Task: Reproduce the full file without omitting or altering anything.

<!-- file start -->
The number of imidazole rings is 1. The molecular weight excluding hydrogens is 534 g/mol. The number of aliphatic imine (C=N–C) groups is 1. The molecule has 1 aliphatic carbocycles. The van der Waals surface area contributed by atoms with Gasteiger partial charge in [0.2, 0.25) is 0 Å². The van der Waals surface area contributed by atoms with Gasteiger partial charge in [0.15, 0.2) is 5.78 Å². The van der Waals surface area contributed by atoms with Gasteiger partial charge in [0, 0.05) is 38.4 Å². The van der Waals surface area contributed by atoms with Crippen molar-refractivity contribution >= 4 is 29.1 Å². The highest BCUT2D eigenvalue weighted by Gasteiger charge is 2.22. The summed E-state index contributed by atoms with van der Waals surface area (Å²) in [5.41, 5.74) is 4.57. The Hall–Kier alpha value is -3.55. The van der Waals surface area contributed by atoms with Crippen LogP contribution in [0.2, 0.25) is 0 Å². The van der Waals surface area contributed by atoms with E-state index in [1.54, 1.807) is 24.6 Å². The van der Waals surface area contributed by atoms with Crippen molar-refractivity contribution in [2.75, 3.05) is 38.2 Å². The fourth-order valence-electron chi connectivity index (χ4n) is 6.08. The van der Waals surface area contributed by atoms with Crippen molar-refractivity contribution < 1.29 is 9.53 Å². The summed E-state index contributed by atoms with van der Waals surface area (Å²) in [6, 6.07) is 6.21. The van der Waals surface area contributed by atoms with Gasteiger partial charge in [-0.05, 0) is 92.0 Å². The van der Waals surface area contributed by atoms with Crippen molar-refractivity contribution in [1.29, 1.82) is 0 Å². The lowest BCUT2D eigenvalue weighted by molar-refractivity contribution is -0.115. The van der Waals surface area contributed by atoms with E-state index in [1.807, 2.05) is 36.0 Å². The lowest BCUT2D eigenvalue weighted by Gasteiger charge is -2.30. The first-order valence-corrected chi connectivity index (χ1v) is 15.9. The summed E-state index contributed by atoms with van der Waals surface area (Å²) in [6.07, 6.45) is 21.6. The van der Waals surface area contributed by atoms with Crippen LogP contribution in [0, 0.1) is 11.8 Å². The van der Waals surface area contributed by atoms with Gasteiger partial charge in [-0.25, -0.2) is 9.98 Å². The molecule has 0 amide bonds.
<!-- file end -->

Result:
The number of imidazole rings is 1. The molecular weight excluding hydrogens is 534 g/mol. The number of aliphatic imine (C=N–C) groups is 1. The molecule has 1 aliphatic carbocycles. The van der Waals surface area contributed by atoms with Gasteiger partial charge in [0.2, 0.25) is 0 Å². The van der Waals surface area contributed by atoms with Gasteiger partial charge in [0.15, 0.2) is 5.78 Å². The van der Waals surface area contributed by atoms with Gasteiger partial charge in [0, 0.05) is 38.4 Å². The van der Waals surface area contributed by atoms with Crippen molar-refractivity contribution >= 4 is 29.1 Å². The highest BCUT2D eigenvalue weighted by Gasteiger charge is 2.22. The summed E-state index contributed by atoms with van der Waals surface area (Å²) in [5.41, 5.74) is 4.57. The Hall–Kier alpha value is -3.55. The van der Waals surface area contributed by atoms with Crippen LogP contribution in [0.2, 0.25) is 0 Å². The van der Waals surface area contributed by atoms with E-state index in [1.54, 1.807) is 24.6 Å². The van der Waals surface area contributed by atoms with Crippen molar-refractivity contribution in [2.75, 3.05) is 38.2 Å². The fourth-order valence-electron chi connectivity index (χ4n) is 6.08. The van der Waals surface area contributed by atoms with Crippen molar-refractivity contribution < 1.29 is 9.53 Å². The summed E-state index contributed by atoms with van der Waals surface area (Å²) in [6, 6.07) is 6.21. The van der Waals surface area contributed by atoms with Gasteiger partial charge in [-0.05, 0) is 92.0 Å². The van der Waals surface area contributed by atoms with Crippen molar-refractivity contribution in [1.29, 1.82) is 0 Å². The lowest BCUT2D eigenvalue weighted by molar-refractivity contribution is -0.115. The van der Waals surface area contributed by atoms with E-state index in [1.807, 2.05) is 36.0 Å². The lowest BCUT2D eigenvalue weighted by Gasteiger charge is -2.30. The first-order valence-corrected chi connectivity index (χ1v) is 15.9. The summed E-state index contributed by atoms with van der Waals surface area (Å²) in [6.07, 6.45) is 21.6. The van der Waals surface area contributed by atoms with Crippen LogP contribution in [0, 0.1) is 11.8 Å². The van der Waals surface area contributed by atoms with Gasteiger partial charge in [-0.25, -0.2) is 9.98 Å². The molecule has 0 amide bonds.